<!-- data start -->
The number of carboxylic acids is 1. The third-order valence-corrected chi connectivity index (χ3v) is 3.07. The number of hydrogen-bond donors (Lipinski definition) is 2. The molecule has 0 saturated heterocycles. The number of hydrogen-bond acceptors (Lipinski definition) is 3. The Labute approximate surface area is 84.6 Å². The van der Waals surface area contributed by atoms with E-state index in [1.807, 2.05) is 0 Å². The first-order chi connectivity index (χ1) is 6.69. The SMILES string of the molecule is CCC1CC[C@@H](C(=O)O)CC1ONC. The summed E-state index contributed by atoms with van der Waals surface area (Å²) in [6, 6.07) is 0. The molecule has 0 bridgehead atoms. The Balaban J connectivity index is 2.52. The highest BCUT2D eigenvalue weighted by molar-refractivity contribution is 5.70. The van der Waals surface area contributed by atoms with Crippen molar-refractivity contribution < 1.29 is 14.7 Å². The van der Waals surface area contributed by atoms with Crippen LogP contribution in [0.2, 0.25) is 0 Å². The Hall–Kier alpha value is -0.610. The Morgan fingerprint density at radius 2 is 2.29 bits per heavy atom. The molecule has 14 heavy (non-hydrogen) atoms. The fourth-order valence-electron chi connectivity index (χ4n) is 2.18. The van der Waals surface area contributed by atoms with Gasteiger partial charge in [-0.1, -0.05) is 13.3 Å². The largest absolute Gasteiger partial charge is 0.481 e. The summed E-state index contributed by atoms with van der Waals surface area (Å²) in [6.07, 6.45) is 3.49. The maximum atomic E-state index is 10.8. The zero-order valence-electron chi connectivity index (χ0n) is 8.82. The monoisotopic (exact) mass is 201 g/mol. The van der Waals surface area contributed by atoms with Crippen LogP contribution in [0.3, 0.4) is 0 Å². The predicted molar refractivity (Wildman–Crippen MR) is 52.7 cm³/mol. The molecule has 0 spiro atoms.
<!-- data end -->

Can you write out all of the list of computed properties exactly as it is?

The number of carboxylic acids is 1. The third-order valence-corrected chi connectivity index (χ3v) is 3.07. The number of hydrogen-bond donors (Lipinski definition) is 2. The molecule has 0 saturated heterocycles. The number of hydrogen-bond acceptors (Lipinski definition) is 3. The Labute approximate surface area is 84.6 Å². The van der Waals surface area contributed by atoms with E-state index in [1.807, 2.05) is 0 Å². The first-order chi connectivity index (χ1) is 6.69. The SMILES string of the molecule is CCC1CC[C@@H](C(=O)O)CC1ONC. The summed E-state index contributed by atoms with van der Waals surface area (Å²) in [6, 6.07) is 0. The molecule has 0 bridgehead atoms. The Balaban J connectivity index is 2.52. The highest BCUT2D eigenvalue weighted by molar-refractivity contribution is 5.70. The van der Waals surface area contributed by atoms with Crippen molar-refractivity contribution < 1.29 is 14.7 Å². The van der Waals surface area contributed by atoms with Crippen LogP contribution in [0.2, 0.25) is 0 Å². The Hall–Kier alpha value is -0.610. The Morgan fingerprint density at radius 2 is 2.29 bits per heavy atom. The molecule has 14 heavy (non-hydrogen) atoms. The fourth-order valence-electron chi connectivity index (χ4n) is 2.18. The van der Waals surface area contributed by atoms with Gasteiger partial charge in [-0.1, -0.05) is 13.3 Å². The largest absolute Gasteiger partial charge is 0.481 e. The summed E-state index contributed by atoms with van der Waals surface area (Å²) in [6.07, 6.45) is 3.49. The maximum atomic E-state index is 10.8. The zero-order valence-electron chi connectivity index (χ0n) is 8.82. The monoisotopic (exact) mass is 201 g/mol. The van der Waals surface area contributed by atoms with Crippen LogP contribution in [0.3, 0.4) is 0 Å². The predicted molar refractivity (Wildman–Crippen MR) is 52.7 cm³/mol. The molecule has 0 spiro atoms.